Louise Wise Services, Press Release Announcing Recruitment of White Parents for Black Children, 1963

Knowledge and experience in the adoption field have proved that a child need not be “matched” to look like adoptive parents in order to achieve a happy family for either the child or parents. In our changing world there are many families who can accept and love a child who looks different than themselves. The Louise Wise Services believes that race is not necessarily the sole criterion for placement. More important is the suitability of the prospective parents and their ability to care for and love the child as their own. The search for white families is to supplement and not supplant the agency’s recruitment of Negro adoptive families, who are wanted more than ever. . . .

Negro-white adoptions obviously are not the answer to the problem of homeless Negro children in all parts of the country. But Louise Wise Services believes that a city like New York, with its varied cultures and cosmopolitan neighborhoods, ought to be able to welcome interracial families. The agency has found a warm response to its boarding families that have provided pre-adoptive care to children without regard to race.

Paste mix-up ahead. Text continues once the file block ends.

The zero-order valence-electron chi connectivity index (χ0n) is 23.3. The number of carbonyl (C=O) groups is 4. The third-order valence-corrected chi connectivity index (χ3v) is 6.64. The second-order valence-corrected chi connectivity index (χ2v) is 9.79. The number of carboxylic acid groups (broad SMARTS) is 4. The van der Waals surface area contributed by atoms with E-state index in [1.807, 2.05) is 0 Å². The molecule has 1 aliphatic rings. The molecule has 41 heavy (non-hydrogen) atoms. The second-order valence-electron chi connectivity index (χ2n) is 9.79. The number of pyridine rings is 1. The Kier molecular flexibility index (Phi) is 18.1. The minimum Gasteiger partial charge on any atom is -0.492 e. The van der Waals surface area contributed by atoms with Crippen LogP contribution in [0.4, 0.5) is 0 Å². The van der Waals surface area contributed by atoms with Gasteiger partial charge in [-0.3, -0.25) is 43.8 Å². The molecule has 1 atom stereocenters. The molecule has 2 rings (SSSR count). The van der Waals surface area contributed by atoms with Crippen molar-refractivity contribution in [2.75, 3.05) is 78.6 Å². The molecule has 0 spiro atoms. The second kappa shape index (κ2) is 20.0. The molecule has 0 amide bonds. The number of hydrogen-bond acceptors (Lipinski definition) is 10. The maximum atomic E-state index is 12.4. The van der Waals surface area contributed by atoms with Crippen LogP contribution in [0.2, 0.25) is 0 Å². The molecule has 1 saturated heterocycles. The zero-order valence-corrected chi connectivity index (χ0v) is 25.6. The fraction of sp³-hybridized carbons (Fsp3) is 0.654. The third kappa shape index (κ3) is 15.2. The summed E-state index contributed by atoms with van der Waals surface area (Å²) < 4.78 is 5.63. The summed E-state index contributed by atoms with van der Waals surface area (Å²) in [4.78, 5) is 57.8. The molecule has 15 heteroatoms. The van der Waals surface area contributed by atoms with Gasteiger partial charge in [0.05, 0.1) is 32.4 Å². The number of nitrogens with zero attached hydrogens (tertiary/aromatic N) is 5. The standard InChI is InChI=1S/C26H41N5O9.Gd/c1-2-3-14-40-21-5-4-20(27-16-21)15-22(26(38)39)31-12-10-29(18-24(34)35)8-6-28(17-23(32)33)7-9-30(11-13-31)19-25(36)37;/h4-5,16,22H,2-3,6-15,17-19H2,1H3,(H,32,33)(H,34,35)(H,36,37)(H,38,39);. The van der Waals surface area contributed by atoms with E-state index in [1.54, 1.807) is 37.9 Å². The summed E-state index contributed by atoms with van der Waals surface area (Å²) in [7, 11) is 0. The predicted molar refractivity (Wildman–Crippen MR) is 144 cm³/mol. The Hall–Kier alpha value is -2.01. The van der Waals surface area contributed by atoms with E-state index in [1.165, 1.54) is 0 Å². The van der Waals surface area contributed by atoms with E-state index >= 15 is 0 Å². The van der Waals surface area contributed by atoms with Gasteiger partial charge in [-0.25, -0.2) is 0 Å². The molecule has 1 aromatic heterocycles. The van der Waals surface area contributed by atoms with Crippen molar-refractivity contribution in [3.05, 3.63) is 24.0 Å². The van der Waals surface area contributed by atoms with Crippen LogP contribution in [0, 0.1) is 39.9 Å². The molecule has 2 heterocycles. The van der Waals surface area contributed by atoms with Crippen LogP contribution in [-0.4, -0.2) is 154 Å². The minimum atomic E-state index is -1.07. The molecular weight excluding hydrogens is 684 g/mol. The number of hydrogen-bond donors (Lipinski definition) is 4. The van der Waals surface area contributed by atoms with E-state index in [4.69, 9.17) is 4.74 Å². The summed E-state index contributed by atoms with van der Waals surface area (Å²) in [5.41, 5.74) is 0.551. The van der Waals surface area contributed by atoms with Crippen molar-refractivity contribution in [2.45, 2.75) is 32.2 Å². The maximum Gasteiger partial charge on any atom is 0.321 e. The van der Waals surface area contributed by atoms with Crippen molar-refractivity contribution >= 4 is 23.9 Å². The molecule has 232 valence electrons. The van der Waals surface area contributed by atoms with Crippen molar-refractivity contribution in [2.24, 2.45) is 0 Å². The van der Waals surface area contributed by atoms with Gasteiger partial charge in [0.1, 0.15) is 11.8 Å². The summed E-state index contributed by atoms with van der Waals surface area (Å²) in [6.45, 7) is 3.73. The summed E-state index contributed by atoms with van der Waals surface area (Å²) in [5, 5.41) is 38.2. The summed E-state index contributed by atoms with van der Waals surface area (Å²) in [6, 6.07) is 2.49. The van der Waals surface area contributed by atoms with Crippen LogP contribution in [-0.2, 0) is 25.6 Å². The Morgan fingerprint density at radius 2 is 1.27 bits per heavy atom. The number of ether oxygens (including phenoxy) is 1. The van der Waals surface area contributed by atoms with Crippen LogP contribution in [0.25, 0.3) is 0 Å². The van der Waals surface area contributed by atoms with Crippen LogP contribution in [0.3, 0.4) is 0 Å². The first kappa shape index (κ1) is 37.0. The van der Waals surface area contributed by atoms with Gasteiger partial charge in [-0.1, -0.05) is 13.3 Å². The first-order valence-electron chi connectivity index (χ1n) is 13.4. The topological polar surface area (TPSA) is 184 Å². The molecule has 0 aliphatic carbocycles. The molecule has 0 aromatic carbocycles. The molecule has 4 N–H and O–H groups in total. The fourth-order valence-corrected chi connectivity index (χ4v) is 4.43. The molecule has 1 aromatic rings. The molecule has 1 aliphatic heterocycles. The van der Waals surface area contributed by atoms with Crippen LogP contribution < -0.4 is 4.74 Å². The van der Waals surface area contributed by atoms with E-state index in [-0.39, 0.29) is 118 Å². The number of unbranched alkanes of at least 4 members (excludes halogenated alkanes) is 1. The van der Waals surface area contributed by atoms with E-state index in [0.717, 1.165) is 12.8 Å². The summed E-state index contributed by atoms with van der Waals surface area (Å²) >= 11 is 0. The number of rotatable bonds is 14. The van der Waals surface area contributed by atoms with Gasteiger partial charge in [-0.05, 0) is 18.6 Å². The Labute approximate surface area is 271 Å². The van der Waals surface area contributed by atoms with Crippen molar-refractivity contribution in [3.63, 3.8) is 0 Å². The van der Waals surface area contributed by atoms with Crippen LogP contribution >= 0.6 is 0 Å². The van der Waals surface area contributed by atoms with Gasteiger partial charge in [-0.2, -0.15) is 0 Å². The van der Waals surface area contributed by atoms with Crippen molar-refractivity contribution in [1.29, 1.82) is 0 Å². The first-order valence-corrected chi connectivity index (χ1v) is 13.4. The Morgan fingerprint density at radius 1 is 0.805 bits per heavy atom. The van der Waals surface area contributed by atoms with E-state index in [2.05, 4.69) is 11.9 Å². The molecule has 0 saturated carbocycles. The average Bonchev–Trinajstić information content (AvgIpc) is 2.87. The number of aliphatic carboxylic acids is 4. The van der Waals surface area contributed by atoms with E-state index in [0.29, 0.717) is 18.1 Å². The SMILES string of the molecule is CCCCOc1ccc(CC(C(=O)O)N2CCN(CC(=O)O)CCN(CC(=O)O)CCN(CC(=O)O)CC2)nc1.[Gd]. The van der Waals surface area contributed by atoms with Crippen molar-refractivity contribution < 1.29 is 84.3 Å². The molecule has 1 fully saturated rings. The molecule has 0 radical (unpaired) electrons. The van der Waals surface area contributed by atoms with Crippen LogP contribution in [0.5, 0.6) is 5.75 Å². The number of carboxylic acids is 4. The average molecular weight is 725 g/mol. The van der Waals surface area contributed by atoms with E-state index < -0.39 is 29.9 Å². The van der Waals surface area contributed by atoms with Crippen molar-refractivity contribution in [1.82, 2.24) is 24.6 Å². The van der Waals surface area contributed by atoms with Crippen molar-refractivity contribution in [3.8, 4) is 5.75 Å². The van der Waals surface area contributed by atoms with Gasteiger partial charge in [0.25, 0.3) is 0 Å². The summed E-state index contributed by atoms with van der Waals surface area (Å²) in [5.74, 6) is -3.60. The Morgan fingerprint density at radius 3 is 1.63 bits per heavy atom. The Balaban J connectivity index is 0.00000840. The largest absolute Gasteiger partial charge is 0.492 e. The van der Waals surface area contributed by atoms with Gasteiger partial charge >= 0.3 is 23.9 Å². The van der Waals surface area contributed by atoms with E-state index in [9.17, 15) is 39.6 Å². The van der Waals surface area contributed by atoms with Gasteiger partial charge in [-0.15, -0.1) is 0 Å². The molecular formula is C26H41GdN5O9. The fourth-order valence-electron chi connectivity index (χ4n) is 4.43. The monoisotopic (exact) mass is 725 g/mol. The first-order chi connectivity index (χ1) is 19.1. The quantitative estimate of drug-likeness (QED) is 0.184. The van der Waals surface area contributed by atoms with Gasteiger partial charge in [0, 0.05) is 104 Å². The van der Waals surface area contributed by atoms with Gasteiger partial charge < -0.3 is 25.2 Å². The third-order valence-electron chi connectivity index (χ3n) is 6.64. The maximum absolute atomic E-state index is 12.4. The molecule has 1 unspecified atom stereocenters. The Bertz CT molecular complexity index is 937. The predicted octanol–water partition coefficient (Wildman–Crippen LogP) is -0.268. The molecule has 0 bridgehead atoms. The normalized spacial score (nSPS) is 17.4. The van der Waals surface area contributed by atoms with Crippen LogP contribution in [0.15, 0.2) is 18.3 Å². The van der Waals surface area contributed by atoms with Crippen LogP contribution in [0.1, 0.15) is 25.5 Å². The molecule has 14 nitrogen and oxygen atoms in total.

The Louise Wise Services is fully aware of the questions raised by Negro-white adoptions. Not the least of these questions is: Is it fair to the Negro child to be placed in a white home? The answer must certainly be that there may be problems arising out of such a placement. But the agency is also questioning whether it is fair to keep a Negro child out of a white home if the alternative is for him to have no home at all.

Such adoptions have been carried out successfully in a number of communities in the United States and Canada. Minnesota has had an outstanding program. White adoptive parents there reported that they had anticipated far more problems than had actually arisen. They found great support from neighbors, friends and relatives. They found that family life was more interesting and fuller than ever before. A number of families have applied for second Negro youngsters. It must be noted that most of the Negro-white adoptions reported on are fairly new. None of the children have reached adulthood yet. But the adoptive parents involved do not seem to worry about the future unduly. . . .


Source: Louise Wise Services, Press Release, November 12, 1963, Viola W. Bernard Papers, Box 162, Folder 7, Archives and Special Collections, Augustus C. Long Library, Columbia University.

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